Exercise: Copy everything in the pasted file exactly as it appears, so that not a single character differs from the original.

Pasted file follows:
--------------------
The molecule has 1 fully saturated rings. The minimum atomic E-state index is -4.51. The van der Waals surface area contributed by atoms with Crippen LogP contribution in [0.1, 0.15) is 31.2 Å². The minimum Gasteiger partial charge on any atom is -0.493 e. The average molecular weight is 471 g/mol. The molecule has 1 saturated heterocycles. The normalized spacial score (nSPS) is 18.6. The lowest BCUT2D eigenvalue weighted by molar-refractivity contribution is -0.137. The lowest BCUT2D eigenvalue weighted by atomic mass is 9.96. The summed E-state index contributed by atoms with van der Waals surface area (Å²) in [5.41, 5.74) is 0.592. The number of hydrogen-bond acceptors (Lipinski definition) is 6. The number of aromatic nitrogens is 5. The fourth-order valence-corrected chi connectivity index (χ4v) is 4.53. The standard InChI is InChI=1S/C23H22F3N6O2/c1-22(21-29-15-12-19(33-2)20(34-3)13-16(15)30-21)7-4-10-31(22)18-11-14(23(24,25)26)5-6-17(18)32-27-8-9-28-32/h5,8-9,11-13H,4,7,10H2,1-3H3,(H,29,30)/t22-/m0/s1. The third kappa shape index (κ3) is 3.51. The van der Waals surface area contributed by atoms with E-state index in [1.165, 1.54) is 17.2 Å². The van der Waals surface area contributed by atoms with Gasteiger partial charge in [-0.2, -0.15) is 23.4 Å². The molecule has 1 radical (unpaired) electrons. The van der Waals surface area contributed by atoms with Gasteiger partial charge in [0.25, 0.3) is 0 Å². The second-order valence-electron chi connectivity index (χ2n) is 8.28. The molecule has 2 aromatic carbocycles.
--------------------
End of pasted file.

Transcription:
The molecule has 1 fully saturated rings. The minimum atomic E-state index is -4.51. The van der Waals surface area contributed by atoms with Crippen LogP contribution in [0.1, 0.15) is 31.2 Å². The minimum Gasteiger partial charge on any atom is -0.493 e. The average molecular weight is 471 g/mol. The molecule has 1 saturated heterocycles. The normalized spacial score (nSPS) is 18.6. The lowest BCUT2D eigenvalue weighted by molar-refractivity contribution is -0.137. The lowest BCUT2D eigenvalue weighted by atomic mass is 9.96. The summed E-state index contributed by atoms with van der Waals surface area (Å²) in [5.41, 5.74) is 0.592. The number of hydrogen-bond acceptors (Lipinski definition) is 6. The number of aromatic nitrogens is 5. The fourth-order valence-corrected chi connectivity index (χ4v) is 4.53. The standard InChI is InChI=1S/C23H22F3N6O2/c1-22(21-29-15-12-19(33-2)20(34-3)13-16(15)30-21)7-4-10-31(22)18-11-14(23(24,25)26)5-6-17(18)32-27-8-9-28-32/h5,8-9,11-13H,4,7,10H2,1-3H3,(H,29,30)/t22-/m0/s1. The third kappa shape index (κ3) is 3.51. The van der Waals surface area contributed by atoms with E-state index in [1.165, 1.54) is 17.2 Å². The van der Waals surface area contributed by atoms with Gasteiger partial charge in [-0.2, -0.15) is 23.4 Å². The molecule has 1 radical (unpaired) electrons. The van der Waals surface area contributed by atoms with Gasteiger partial charge in [0.25, 0.3) is 0 Å². The second-order valence-electron chi connectivity index (χ2n) is 8.28. The molecule has 2 aromatic carbocycles.